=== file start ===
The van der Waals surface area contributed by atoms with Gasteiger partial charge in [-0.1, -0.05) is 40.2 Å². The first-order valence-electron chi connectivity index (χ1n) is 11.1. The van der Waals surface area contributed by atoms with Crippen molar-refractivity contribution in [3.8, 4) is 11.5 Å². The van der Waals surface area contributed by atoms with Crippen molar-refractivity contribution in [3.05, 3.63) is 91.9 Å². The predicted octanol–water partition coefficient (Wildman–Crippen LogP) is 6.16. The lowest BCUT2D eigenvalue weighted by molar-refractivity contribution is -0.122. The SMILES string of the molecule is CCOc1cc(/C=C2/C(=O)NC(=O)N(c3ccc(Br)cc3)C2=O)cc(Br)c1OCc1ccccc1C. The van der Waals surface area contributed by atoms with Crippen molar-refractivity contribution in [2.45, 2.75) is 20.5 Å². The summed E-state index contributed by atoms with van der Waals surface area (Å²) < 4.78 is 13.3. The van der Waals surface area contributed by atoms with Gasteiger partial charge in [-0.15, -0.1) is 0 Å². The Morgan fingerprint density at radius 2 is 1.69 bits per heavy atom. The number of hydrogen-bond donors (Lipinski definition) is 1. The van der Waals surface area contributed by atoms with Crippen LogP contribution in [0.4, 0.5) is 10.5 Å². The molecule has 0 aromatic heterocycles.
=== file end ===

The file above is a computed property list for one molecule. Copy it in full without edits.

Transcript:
The van der Waals surface area contributed by atoms with Gasteiger partial charge in [-0.1, -0.05) is 40.2 Å². The first-order valence-electron chi connectivity index (χ1n) is 11.1. The van der Waals surface area contributed by atoms with Crippen molar-refractivity contribution in [3.8, 4) is 11.5 Å². The van der Waals surface area contributed by atoms with Crippen molar-refractivity contribution in [3.05, 3.63) is 91.9 Å². The predicted octanol–water partition coefficient (Wildman–Crippen LogP) is 6.16. The lowest BCUT2D eigenvalue weighted by molar-refractivity contribution is -0.122. The SMILES string of the molecule is CCOc1cc(/C=C2/C(=O)NC(=O)N(c3ccc(Br)cc3)C2=O)cc(Br)c1OCc1ccccc1C. The van der Waals surface area contributed by atoms with Crippen molar-refractivity contribution in [2.45, 2.75) is 20.5 Å². The summed E-state index contributed by atoms with van der Waals surface area (Å²) < 4.78 is 13.3. The van der Waals surface area contributed by atoms with Gasteiger partial charge in [-0.15, -0.1) is 0 Å². The Morgan fingerprint density at radius 2 is 1.69 bits per heavy atom. The number of hydrogen-bond donors (Lipinski definition) is 1. The van der Waals surface area contributed by atoms with Crippen LogP contribution in [0.4, 0.5) is 10.5 Å². The molecule has 0 aromatic heterocycles.